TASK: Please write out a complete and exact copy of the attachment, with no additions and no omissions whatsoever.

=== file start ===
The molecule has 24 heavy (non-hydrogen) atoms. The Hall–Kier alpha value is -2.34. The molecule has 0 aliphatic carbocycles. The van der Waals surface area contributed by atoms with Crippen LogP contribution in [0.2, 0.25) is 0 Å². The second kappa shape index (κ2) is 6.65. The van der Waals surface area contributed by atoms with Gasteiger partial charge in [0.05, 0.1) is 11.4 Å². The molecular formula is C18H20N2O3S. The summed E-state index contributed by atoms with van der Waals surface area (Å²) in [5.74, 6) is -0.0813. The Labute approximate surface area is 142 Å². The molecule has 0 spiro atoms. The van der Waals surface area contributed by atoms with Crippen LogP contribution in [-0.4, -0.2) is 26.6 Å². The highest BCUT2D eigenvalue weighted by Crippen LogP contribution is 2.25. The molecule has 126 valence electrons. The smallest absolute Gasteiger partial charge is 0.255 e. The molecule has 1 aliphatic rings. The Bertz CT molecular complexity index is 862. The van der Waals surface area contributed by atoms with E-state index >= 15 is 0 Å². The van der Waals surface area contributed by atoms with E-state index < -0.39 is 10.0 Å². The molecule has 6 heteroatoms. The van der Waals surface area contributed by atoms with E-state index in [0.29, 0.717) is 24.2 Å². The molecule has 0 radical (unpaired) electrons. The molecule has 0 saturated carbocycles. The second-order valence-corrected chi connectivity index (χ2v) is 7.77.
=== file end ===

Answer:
The molecule has 24 heavy (non-hydrogen) atoms. The Hall–Kier alpha value is -2.34. The molecule has 0 aliphatic carbocycles. The van der Waals surface area contributed by atoms with Crippen LogP contribution in [0.2, 0.25) is 0 Å². The second kappa shape index (κ2) is 6.65. The van der Waals surface area contributed by atoms with Gasteiger partial charge in [0.05, 0.1) is 11.4 Å². The molecular formula is C18H20N2O3S. The summed E-state index contributed by atoms with van der Waals surface area (Å²) in [5.74, 6) is -0.0813. The Labute approximate surface area is 142 Å². The molecule has 0 spiro atoms. The van der Waals surface area contributed by atoms with Crippen LogP contribution in [-0.4, -0.2) is 26.6 Å². The highest BCUT2D eigenvalue weighted by Crippen LogP contribution is 2.25. The molecule has 126 valence electrons. The smallest absolute Gasteiger partial charge is 0.255 e. The molecule has 1 aliphatic rings. The Bertz CT molecular complexity index is 862. The van der Waals surface area contributed by atoms with E-state index >= 15 is 0 Å². The van der Waals surface area contributed by atoms with E-state index < -0.39 is 10.0 Å². The molecule has 6 heteroatoms. The van der Waals surface area contributed by atoms with E-state index in [0.29, 0.717) is 24.2 Å². The molecule has 0 radical (unpaired) electrons. The molecule has 0 saturated carbocycles. The second-order valence-corrected chi connectivity index (χ2v) is 7.77.